During our first Into the Deep blog series “Drawn to Ignatius” members of our writing team will tell us the ways Ignatian Spirituality has informed their lives, prayers, and their desire to go into the deep. Today Stephanie Clouatre Davis shares with us how both Dominican and Ignatian charisms have helped her go into the deep.
In a voice of wisdom and deep knowing, Sr. Mary Noel, OP drew me to St. Ignatius. Years ago when at Rosaryville, a beautiful but now closed retreat house, Sr. Mary would walk the paths around the retreat house in prayer. Her contemplation was visible. It was after these long walks that she would sometimes reveal the most profound words. Once she said to me, “Is that it?” I could see in her eyes that she saw more. St. Ignatius would call this the magis. I realized after several sincere invitations by Sr. Mary that God was inviting me to more. My sight has grown short through disappointments, failings, and natural disasters, like so many. God invites us all to more.
- More understanding
- More inclusion
- More grit
- More compassion
- More voices
- More courage
- More actions of justice
I like to think in my contemplation that St. Dominic gives me my spine and St. Ignatius gives me my heart to serve as a woman in the church today in these modern times. After working more than twenty years with Dominican Friars and Sisters, I joined the mission of the Dominican Sisters of Peace as an associate about five years ago. It was through my passion for living a life as a Dominican “preacher” that I found my path back into the heart of my original formation in Iganatian spirituality. As a spiritual director and retreat facilitator presently, I am graced in the great opportunity to accompany people as they encounter God.
St. Ignatius provides tools that assist us in seeing not only who Jesus is but how we are called to see Jesus’ way of love, forgiveness, and justice as a path laid out for our own lives. Ignatius draws us in and points us toward Jesus. Ignatius draws us in and invites us to try on the life of Jesus Christ. Sr. Mary echoes the words of Ignatius and Dominic. As a spiritual director and preacher herself, she speaks Dominican fire with an Ignatian heart.
Grounded in the Ignatian Spiritual Exercises, Sr. Mary spent more than a year reminding me of who I have always been in God. Inviting and sure, she illuminated the path like a true Dominican holding the light of Veritas for all, even including me, to see.
The Ignatian Way had long been in me, though. Place me in front of a group of people leading a retreat, and you will hear some of my old tried and true phrases:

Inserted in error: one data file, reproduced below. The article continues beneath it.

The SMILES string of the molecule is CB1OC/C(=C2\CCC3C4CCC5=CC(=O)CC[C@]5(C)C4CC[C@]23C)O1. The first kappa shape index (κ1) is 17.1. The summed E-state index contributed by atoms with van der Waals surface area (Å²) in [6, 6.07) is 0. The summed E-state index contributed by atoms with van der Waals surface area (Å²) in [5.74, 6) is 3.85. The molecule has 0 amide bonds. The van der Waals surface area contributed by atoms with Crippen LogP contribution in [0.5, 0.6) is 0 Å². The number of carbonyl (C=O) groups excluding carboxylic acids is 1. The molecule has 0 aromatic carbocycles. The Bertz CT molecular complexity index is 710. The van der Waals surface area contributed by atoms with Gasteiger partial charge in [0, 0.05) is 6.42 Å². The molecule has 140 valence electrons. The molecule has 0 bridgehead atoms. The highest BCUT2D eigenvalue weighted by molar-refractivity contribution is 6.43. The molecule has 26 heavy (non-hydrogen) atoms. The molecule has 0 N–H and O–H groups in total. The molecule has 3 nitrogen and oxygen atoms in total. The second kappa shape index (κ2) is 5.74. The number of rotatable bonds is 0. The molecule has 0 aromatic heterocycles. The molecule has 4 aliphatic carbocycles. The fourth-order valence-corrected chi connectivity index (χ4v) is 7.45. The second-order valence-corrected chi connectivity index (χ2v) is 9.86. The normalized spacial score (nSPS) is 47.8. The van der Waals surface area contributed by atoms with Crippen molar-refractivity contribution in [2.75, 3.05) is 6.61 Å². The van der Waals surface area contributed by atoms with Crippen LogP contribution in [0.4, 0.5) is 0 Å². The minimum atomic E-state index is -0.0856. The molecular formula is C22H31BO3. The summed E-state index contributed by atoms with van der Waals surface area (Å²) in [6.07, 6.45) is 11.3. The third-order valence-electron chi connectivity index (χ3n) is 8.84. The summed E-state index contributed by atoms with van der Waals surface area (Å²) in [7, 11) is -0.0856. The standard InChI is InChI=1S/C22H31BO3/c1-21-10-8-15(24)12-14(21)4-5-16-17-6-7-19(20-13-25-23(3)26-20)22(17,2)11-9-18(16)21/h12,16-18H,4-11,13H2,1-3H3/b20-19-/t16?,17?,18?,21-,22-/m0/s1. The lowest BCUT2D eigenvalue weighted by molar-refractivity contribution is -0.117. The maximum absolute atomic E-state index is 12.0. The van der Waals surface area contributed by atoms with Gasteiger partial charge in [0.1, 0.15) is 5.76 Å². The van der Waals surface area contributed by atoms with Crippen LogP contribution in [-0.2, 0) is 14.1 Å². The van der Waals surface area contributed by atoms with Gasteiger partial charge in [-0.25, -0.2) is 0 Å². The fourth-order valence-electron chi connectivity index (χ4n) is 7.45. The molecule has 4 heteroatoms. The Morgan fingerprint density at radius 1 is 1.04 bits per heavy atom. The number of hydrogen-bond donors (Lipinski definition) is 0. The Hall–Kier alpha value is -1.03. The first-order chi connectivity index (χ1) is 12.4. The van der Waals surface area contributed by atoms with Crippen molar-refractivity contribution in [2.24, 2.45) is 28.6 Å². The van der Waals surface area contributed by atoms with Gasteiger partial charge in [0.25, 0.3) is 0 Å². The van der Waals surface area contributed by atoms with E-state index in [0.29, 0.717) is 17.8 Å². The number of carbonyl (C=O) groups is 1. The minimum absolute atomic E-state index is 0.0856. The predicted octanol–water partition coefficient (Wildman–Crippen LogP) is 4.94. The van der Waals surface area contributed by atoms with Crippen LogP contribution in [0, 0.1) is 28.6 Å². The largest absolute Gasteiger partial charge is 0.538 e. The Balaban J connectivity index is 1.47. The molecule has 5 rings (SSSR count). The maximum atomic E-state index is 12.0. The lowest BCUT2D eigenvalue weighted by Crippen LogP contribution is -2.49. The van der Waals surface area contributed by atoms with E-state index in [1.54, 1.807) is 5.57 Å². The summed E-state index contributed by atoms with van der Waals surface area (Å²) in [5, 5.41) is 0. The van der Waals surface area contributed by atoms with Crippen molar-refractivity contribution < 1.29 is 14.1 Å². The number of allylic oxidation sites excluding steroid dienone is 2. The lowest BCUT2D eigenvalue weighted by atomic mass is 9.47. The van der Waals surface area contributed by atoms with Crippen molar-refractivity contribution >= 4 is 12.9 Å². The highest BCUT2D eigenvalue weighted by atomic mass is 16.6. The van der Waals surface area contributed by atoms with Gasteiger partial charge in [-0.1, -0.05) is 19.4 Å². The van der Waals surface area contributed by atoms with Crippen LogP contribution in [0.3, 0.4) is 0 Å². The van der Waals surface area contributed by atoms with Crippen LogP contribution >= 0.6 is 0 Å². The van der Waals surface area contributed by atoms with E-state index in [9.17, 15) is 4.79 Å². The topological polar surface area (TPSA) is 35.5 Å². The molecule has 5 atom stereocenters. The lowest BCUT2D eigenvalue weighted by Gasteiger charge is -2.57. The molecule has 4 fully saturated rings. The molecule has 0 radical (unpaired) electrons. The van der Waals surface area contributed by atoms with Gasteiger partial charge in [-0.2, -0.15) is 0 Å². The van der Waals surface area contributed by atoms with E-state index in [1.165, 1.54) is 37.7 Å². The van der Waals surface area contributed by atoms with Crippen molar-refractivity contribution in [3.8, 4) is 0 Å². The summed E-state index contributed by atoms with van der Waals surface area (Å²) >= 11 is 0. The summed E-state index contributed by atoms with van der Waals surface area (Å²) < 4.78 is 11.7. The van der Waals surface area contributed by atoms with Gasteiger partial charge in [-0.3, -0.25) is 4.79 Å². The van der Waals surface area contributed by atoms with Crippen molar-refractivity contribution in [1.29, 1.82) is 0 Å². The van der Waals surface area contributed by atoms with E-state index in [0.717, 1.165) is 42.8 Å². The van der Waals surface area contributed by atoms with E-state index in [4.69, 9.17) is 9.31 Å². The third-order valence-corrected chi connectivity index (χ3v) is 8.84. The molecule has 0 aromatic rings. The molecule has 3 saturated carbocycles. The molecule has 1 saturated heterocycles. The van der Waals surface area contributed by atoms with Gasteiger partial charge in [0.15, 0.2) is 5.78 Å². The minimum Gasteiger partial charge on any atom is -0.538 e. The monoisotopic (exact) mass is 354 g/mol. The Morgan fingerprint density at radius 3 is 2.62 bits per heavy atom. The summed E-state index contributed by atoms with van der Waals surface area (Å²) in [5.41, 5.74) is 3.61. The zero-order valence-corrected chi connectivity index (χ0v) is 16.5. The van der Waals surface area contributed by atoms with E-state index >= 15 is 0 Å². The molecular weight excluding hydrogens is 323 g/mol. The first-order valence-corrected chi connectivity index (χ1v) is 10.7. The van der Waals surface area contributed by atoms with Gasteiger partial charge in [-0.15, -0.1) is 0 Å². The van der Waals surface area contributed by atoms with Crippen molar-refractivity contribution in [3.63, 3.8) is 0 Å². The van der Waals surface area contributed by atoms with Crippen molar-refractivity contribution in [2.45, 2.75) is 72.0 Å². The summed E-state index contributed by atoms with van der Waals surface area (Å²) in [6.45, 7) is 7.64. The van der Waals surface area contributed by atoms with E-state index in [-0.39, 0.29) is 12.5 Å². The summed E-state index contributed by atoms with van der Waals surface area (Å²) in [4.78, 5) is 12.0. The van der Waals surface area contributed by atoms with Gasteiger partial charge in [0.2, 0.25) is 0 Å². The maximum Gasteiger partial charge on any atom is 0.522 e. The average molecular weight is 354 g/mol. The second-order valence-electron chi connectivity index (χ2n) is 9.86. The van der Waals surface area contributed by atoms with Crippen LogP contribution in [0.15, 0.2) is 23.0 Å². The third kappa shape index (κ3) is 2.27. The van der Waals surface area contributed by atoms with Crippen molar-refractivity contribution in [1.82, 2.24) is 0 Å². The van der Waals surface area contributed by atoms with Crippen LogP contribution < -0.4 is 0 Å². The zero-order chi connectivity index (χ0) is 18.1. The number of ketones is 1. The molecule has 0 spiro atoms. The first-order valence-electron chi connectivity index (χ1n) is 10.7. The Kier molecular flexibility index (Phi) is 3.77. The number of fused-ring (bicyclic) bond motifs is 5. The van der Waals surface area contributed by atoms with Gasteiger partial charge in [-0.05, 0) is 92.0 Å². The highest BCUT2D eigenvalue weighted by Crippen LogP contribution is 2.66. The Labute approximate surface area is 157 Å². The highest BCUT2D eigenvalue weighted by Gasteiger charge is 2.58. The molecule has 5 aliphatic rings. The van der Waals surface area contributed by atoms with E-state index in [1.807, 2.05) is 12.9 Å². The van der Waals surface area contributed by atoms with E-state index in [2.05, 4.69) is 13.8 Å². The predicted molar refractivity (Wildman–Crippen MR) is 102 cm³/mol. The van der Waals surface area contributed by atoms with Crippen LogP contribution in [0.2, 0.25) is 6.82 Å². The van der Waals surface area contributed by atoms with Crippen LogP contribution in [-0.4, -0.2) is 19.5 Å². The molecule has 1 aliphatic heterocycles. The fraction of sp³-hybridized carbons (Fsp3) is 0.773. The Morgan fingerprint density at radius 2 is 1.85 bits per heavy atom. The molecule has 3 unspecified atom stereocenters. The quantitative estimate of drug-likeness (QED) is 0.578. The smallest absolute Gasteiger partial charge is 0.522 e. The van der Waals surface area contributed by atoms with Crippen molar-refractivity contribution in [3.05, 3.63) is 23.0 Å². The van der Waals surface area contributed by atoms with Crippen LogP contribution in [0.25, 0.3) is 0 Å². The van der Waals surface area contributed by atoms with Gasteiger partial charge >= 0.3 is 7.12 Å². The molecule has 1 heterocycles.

- Close your eyes so your ears can hear
- Imagine you are in the scene with Jesus
- Think back over the last day, year, etc.
- Remember you are loved and created uniquely by God
All of these words are Ignatian inspired. In my early years as a teacher, youth minister, and retreat facilitator, I did not clearly understand that my spirituality was seeped in Ignatian spirituality. I felt drawn to curate an environment that allowed for an authentic encounter with God so that the young people gathered in front of me might be compelled into action.
Jesuit theologian Walter Burghardt describes Ignatian contemplation as taking a “long, loving look at the real.” I love this description because to be contemplatives in action we are called nearly simultaneously to give pause for the long view; be loving even amidst pain, misery, sin, challenge; look, even when we might want to look away; engage with the real even when the idealized or sensationalized might be easier. The Ignatian Way is neither contemplative or active alone. We are called to be contemplatives in action.
As I was being drawn into Ignatian patterns, I was surrounded by Dominicans. I worked at a parish run by Dominican Friars and schools run by Dominican Sisters of Springfield. It was a more recent venture as a minister in a retreat house run by Dominican Sisters of Peace who, in their great spirit of hospitality, invited me more deeply into my understanding of myself, that I discovered the theme of Ignatian Spirituality in my own prayers and thoughts. What a beautifully gifted experience to be tied to such rich and wise traditions.
The Ignatian Exercises are truly Exercises. Like any exercises one might undertake to become a better swimmer, dancer, actor, or mathematician, the Spiritual Exercises are exactly as they say they are: spiritual exercises. My spirit becomes stronger in every exercise of prayer, journaling, contemplation, experience in nature, and action of care for my family and the needy. Sts. Dominic and Ignatius can agree on that.
Illuminating paths that connect the Creator and the creature allows me to see the power of discerning our gifts and activating our call. This collection of Ignatian voices is a true testament to the more. I pray our voices give you depth so that we all sink closer and closer to God who beckons us.
You can learn more about being a contemplative in action here.
Photo by Ray Fragapane on unsplash.